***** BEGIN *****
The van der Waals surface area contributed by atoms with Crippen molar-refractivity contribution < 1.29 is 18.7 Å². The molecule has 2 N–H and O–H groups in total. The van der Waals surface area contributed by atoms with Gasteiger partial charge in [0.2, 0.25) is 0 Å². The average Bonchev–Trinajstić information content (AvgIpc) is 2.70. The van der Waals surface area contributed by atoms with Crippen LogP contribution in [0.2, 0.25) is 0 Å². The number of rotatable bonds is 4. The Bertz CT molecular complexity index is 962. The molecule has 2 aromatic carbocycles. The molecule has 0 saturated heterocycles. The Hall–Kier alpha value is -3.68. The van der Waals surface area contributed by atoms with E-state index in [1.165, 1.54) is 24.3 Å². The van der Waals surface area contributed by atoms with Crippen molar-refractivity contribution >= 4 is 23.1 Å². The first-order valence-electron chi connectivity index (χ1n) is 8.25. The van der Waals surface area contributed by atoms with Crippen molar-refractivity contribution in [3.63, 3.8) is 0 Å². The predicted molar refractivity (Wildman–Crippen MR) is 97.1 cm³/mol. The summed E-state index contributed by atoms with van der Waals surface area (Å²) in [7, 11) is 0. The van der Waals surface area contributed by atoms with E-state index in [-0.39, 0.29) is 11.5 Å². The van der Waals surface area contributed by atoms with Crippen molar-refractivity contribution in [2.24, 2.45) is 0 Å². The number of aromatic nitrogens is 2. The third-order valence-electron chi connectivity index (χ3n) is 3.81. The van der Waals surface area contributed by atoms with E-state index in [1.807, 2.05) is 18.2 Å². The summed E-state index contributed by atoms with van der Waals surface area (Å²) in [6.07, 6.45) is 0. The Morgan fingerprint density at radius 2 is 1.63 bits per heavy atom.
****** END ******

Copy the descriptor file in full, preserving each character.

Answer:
The van der Waals surface area contributed by atoms with Crippen molar-refractivity contribution < 1.29 is 18.7 Å². The molecule has 2 N–H and O–H groups in total. The van der Waals surface area contributed by atoms with Gasteiger partial charge in [0.2, 0.25) is 0 Å². The average Bonchev–Trinajstić information content (AvgIpc) is 2.70. The van der Waals surface area contributed by atoms with Crippen LogP contribution in [0.2, 0.25) is 0 Å². The number of rotatable bonds is 4. The Bertz CT molecular complexity index is 962. The molecule has 2 aromatic carbocycles. The molecule has 0 saturated heterocycles. The Hall–Kier alpha value is -3.68. The van der Waals surface area contributed by atoms with E-state index in [1.165, 1.54) is 24.3 Å². The van der Waals surface area contributed by atoms with Crippen molar-refractivity contribution >= 4 is 23.1 Å². The first-order valence-electron chi connectivity index (χ1n) is 8.25. The van der Waals surface area contributed by atoms with Crippen molar-refractivity contribution in [3.63, 3.8) is 0 Å². The predicted molar refractivity (Wildman–Crippen MR) is 97.1 cm³/mol. The summed E-state index contributed by atoms with van der Waals surface area (Å²) in [7, 11) is 0. The van der Waals surface area contributed by atoms with E-state index in [-0.39, 0.29) is 11.5 Å². The van der Waals surface area contributed by atoms with Crippen molar-refractivity contribution in [2.24, 2.45) is 0 Å². The number of aromatic nitrogens is 2. The third-order valence-electron chi connectivity index (χ3n) is 3.81. The van der Waals surface area contributed by atoms with E-state index in [1.807, 2.05) is 18.2 Å². The summed E-state index contributed by atoms with van der Waals surface area (Å²) in [6.07, 6.45) is 0. The Morgan fingerprint density at radius 2 is 1.63 bits per heavy atom.